Throughout our project areas there are a number of important animal, bird and plant species, as well as areas with cultural heritage value. We're working hard to understand the existing conditions and minimise impacts as much as possible.
We've conducted a variety of studies as part of the planning process and will continue to monitor conditions.
Jim's Plain project area
Tasmanian masked owl
- What we found: A survey for Tasmanian masked owls, including habitat tree surveys and a call-back survey, showed no indications of this species on Jim's Plain.
- Project response: As a precautionary measure, we excluded older trees with large hollows from the wind farm development zone to keep potential nesting habitats safe.
- What we found: Site surveys showed Tasmanian devils are present on Jim’s Plain. We found scats and tracks that tell us they are using existing tracks for commuting. However, no critical Tasmanian devil habitat was found. The species most likely commutes through Jim’s Plain and potentially uses the area to forage.
- Project response: Only a small proportion of the site provides potential denning habitat. More den surveys will happen before the installation of the turbine footings.
Tasmanian Wedge-tailed eagle
- What we found: Tasmanian Wedge-tailed eagles have been recorded flying around Jim’s Plain. Searches of nesting habitat in the area showed that no nests were located on the project site, with the closest nest about 1 kilometre away. Surveys of eagle flight paths have been taken over the past 2 years and show the site has relatively low use by eagles compared to other wind farm sites in Tasmania.
- Project response: We're looking at potential use of technologies that can detect eagles and if a collision risk is identified a specific turbine can be temporarily shut down.
- What we found: Existing native vegetation on Jim’s Plain supports no plant species or vegetation communities listed as threatened under State or Federal legislation. The site is dominated by heathland which is well-represented in existing conservation reserves.
- Project response: We'll continue to monitor the project area throughout development.
Robbins Island project area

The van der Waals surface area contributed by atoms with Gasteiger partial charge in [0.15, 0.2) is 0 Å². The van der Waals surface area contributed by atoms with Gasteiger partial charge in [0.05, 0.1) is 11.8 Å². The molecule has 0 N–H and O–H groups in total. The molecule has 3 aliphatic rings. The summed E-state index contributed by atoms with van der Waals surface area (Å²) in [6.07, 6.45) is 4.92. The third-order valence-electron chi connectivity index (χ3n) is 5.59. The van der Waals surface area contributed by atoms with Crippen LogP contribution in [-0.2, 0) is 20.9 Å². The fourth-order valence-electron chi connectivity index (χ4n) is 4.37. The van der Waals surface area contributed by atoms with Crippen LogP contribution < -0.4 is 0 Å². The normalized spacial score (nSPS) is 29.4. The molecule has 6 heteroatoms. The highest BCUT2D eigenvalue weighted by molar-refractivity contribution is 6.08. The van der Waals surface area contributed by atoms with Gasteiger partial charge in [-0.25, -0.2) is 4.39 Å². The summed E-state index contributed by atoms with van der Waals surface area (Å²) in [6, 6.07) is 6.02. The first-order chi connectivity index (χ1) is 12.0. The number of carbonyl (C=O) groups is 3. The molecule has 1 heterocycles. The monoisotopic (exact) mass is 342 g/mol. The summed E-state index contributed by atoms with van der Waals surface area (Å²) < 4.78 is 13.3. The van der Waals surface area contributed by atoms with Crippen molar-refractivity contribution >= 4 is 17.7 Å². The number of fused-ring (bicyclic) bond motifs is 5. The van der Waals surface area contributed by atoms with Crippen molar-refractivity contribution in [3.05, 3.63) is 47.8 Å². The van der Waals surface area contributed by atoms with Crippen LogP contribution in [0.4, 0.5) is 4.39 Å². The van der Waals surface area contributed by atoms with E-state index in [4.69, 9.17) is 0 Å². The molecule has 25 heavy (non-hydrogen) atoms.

- What we found: Surveys have shown Aboriginal artefacts located along a wide sand dune on the island.
- Project response: We've excluded this area from the development zone to ensure these artefacts aren't impacted by the project. The location of this exclusion zone isn't shown on our map below due to the sensitivity of the artefacts.
White-bellied sea eagle and Tasmanian Wedge-tailed eagle
- What we found: Both the white-bellied sea eagle and the Tasmanian Wedge-tailed eagle are found on Robbins Island. Recent helicopter and ground surveys confirmed nests for both species in the area. White-bellied sea eagles tend to favour the coastal areas, while Wedge-tailed eagles tend to use inland areas. Flight surveys have been occurring seasonally for the past 2 years with a survey completed in August 2019. Experienced scientists conduct these surveys using binoculars and telescopes to find and record eagles at set sites around Robbins Island and at Jim’s Plain. For each observation, the date, species, age, flight path, flight direction and flight behaviour are collected, interpreted and documented.
- Project response: A 1 kilometre exclusion zone will be created around each nest. We're looking at potential use of technologies that can detect eagles and if a collision risk is identified a specific turbine can be temporarily shut down.
- What we found: Much of the island’s native forest has been cleared in the past for agricultural use.
- Project response: We'll avoid clearing native forest around Remarkable Banks and the eastern part of the island to maintain habitat for native animals. Components will be delivered to each site as they are needed for construction to reduce the space required around each turbine. This helps keep native vegetation clearance to a minimum.
- What we found: There are diverse shorebird species that frequent the Boullanger Bay to Robbins Passage area. A significant number of the shorebirds feed and roost on the west coast of Robbins Island, which has been the subject of 20 years of bi-annual surveys by BirdLife Tasmania. The tidal flats in this area are an important summer feeding site for the migratory shorebirds, where they build up sufficient energy to fly back to the Northern Hemisphere. Surveys along the coastline and over the island show that shorebirds fly the coastline and between the foraging areas of low tide and key roost sites at high tide.
- Project response: The project includes a coastal buffer around the entire island to set back turbines 500 metres from roosting areas. Turbines have been excluded from the northern-most end of Robbins Island near Walker Island because some shorebirds have been detected flying over this area.
- What we found: Robbins Island contains a relatively large population of Tasmanian devils. A trapping program showed the population is healthy and there is no evidence of the devil facial tumour disease. Genetic testing showed the Robbins Island population keeps contact with Tasmanian mainland devil populations.
- Project response: Areas of potential devil denning habitat near Mosquito Inlet has been excluded from the development zone.